Facebook will no longer Remove Posts Claiming that COVID-19 was Man-Made


Facebook will no longer take down posts claiming that Covid-19 was man-made or manufactured, a company spokesperson told POLITICO on Wednesday, a move that acknowledges the renewed debate about the virus’ origins.

Cristiano Lima wrote that after the Wall Street Journal reported that 3 scientists at the Wuhan Institute of Virology were hospitalized in late 2019 with symptoms consistent with the virus. The findings have reinvigorated the debate about the so-called Wuhan lab-leak theory, once dismissed as a fringe conspiracy theory.

President Joe Biden said Wednesday that he has ordered the intelligence community to “redouble” its efforts to find out the virus’ origin and report back in 90 days. 

Biden also revealed that the intelligence community is split between two theories about Covid-19’s origin, and said the review will examine “whether it emerged from human contact with an infected animal or from a laboratory accident.” Bipartisan support is also building on Capitol Hill for a congressional inquiry.

And Facebook announced in February that it had expanded the list of misleading health claims that it would remove from its platforms to include those that confirm that “Covid-19” is man-made.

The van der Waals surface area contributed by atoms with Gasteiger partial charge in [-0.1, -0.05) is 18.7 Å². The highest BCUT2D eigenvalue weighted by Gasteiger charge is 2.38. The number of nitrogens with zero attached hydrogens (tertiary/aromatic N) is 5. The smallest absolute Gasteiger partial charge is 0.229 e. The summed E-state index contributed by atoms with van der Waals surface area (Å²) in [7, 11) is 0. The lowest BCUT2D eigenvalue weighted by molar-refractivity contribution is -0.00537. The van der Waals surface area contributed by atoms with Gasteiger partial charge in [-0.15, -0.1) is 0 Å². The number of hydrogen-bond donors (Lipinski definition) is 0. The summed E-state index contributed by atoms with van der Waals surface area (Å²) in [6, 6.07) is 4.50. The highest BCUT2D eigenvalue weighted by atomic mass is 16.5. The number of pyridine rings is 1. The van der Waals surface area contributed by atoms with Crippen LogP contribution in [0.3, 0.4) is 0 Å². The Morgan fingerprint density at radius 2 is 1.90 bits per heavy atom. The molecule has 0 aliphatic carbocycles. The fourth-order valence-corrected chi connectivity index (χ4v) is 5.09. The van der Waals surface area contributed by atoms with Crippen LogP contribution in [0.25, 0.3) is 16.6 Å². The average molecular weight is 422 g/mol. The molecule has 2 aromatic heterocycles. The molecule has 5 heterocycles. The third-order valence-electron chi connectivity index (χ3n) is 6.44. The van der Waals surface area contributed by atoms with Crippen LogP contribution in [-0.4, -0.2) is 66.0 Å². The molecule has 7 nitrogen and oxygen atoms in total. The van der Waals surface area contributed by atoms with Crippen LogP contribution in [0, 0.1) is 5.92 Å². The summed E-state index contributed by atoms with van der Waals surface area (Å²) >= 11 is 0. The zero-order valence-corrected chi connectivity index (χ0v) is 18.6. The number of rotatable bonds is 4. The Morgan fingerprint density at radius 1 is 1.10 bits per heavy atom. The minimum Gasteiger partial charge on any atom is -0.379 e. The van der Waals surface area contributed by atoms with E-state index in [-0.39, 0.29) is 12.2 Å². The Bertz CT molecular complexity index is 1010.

The tech giant has updated its policies against false and misleading coronavirus information, including a list of false allegations, in consultation with global health officials.

But a Facebook spokesperson said on Wednesday in an emailed statement, “In light of ongoing investigations into the origin of COVID-19 and in consultation with public health experts, we will no longer remove the claim that COVID-19 is man-made from our apps.”

“We’re continuing to work with health experts to keep pace with the evolving nature of the pandemic and regularly update our policies as new facts and trends emerge,” he added.

Other platforms, including Twitter, have said that misleading claims about the roots of the virus may violate its policies as well, but Facebook’s move marks the first major sign that prominent social media companies are reconsidering those rules as the Wuhan laboratory leak theory gains more attention.